The scholarly approach displays academic coherence, completely devoted to the model of the Byzantine chronicle, using parables from the Bible, from the lives and acts of the prophets and apostles, and eloquent examples of Constantinoplean art sponsorship. The book is printed in Greek and Romanian, with bilingual text inserted along two columns, Greek on the left and Romanian on the right. Each Gospel opens with a short chronicle relating the life of the evangelist, written by Sofronie, and a portrait of the evangelist posing as a scribe, and the title page with the beginning of the evangelical text. The latter features a frontispiece adorned with little depictions of the Savior, in thee cases, and the Deisi scene, in another case. Also, the text is preceded by large initials, inserted into ornamented vignettes. Above the evangelical text there are specifications as to when each Gospel must be read. For instance, John’s Gospel must be read on the “Holy and Great Sunday of Easter”. The first page of a Gospel has an average of 34 lines, typed into two columns. The beginning of the second preface by Şerban Greceanu has 44 lines on the page, and its next pages have an average of 48 lines, all typed into two columns. Also, the precious print is furnished with a bookmark, made from silk and strengthened with precious metal insertions. The book weighs a total of 4845, 00 grame. This exceptional copy belonged to the Bucharest Museum of Antiquities, according to a stamp with its name, applied on the title page. The first cover of the encasing has the shape of a floral frame with 18 cartouches containing scences from the life of Jesus Christ. In the centre, there is a medallion depicting the canonical scene of “Jesus Christ’s Descent into Hell” or “Anastasis” (in Byzantine tradition). The second cover features seven cartouches, and in the centre, a depiction of “Saints Constantine and Helena Holding the Savior’s Cross in Their Hands”. In the upper register, there are two scenes: “The Nativity” and “The Assumption”. In the lower one, there are “The Saints Peter and Paul”, and “St. John”.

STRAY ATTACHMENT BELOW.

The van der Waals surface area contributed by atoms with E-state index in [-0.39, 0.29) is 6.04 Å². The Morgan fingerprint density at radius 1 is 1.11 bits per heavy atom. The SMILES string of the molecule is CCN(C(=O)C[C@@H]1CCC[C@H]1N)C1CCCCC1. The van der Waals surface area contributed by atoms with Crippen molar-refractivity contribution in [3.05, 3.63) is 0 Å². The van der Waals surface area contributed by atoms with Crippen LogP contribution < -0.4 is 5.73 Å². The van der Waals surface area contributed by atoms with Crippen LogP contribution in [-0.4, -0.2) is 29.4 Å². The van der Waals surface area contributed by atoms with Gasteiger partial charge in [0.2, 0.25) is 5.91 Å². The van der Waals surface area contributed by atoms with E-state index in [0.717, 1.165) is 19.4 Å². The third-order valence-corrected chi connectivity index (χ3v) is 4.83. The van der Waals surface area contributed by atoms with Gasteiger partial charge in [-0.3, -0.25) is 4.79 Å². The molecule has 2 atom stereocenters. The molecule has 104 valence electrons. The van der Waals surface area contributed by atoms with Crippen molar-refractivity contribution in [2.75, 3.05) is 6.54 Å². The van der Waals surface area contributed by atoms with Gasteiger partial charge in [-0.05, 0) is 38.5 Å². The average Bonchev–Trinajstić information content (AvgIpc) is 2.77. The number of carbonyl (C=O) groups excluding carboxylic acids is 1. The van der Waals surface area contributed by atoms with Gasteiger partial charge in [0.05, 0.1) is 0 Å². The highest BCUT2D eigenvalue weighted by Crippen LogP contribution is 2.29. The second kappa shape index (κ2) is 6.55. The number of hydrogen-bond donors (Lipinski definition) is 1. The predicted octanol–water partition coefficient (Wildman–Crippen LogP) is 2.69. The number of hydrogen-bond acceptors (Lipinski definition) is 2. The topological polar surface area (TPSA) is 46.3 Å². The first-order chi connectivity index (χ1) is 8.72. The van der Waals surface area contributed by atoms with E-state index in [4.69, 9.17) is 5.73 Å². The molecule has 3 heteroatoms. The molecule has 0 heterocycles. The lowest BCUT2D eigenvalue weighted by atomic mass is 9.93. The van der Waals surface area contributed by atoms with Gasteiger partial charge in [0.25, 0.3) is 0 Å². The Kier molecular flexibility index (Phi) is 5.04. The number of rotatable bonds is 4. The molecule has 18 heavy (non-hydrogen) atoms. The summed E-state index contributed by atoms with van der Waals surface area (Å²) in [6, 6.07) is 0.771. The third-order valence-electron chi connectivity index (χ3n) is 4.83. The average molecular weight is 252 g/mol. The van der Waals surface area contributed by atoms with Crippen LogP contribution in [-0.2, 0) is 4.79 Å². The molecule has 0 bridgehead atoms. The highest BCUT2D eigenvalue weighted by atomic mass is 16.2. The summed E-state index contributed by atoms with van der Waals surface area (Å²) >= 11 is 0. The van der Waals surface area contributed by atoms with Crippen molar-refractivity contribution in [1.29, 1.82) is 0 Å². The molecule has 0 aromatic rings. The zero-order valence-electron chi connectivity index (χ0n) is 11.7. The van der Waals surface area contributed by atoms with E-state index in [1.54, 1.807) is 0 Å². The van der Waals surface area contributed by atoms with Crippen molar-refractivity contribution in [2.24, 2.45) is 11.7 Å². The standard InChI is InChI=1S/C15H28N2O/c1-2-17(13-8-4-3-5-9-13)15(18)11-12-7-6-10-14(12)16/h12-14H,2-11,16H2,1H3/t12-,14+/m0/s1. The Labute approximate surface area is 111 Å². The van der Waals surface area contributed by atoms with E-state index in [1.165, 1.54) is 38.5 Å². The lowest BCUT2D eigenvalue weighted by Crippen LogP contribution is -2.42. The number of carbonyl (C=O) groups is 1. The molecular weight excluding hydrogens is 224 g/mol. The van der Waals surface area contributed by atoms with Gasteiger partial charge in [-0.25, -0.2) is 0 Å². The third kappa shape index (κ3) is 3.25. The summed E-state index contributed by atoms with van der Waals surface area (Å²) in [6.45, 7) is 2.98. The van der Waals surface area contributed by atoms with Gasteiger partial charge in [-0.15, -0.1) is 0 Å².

During the reign of Matei Basarab, several print shops were established across Walachia, which had the role of printing religious books in the Romanian language, and thus the process of Romanianization of church service began, through the reading of the Homily in the people’s language, from the lectern. Later, towards the end of Șerban Cantacuzino’s rule, we witness the progressive elimination of Slavonic as a language of the church and its replacement with Greek. Gradually, the Romanian language is introduced to the altar, through reading the Gospels and the Apostle, but liturgical service is still performed in the Slavonic language, as cult books necessary to the performing of the service in the Romanian language did not yet exist. The process was a slow and lengthy one, due to the discrepancies between Slavonic church music and the Romanian grammar of the time, which lacked the means to express “dogmatic subtleties”. During the age of the martyr ruler, churchly Slavonic was no longer comprehensible to the clergy, and the young Romanian language was not yet fully fledged and ready to replace Slavonic. Around 1680, metropolitan priest Theodosie notes in his writings that priests as well as monks “are helpless”, do not know the ways and ceremonies, and cannot perform the service at the altar because of their “lack of knowledge and understanding of the Slavonic language”. Moreover, an intense preoccupation with retiurning to original Greek texts can be observed in a series of scholars, thoroughly knowledgeable of the Greek religious literature.